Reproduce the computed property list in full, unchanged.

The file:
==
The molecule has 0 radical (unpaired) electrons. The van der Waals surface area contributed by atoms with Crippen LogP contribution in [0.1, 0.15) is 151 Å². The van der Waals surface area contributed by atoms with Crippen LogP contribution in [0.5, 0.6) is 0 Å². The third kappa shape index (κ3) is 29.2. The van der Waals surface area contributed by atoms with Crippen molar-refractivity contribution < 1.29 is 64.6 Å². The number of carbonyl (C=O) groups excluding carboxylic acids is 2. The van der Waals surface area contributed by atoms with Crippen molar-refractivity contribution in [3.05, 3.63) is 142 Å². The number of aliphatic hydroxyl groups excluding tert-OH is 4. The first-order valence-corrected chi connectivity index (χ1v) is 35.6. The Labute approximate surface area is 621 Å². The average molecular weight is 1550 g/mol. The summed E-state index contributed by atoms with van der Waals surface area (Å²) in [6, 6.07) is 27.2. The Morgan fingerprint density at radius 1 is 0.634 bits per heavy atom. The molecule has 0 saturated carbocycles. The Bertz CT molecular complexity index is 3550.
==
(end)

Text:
The molecule has 0 radical (unpaired) electrons. The van der Waals surface area contributed by atoms with Crippen LogP contribution in [0.1, 0.15) is 151 Å². The van der Waals surface area contributed by atoms with Crippen LogP contribution in [0.5, 0.6) is 0 Å². The third kappa shape index (κ3) is 29.2. The van der Waals surface area contributed by atoms with Crippen molar-refractivity contribution < 1.29 is 64.6 Å². The number of carbonyl (C=O) groups excluding carboxylic acids is 2. The van der Waals surface area contributed by atoms with Crippen molar-refractivity contribution in [3.05, 3.63) is 142 Å². The number of aliphatic hydroxyl groups excluding tert-OH is 4. The first-order valence-corrected chi connectivity index (χ1v) is 35.6. The Labute approximate surface area is 621 Å². The average molecular weight is 1550 g/mol. The summed E-state index contributed by atoms with van der Waals surface area (Å²) in [6, 6.07) is 27.2. The Morgan fingerprint density at radius 1 is 0.634 bits per heavy atom. The molecule has 0 saturated carbocycles. The Bertz CT molecular complexity index is 3550.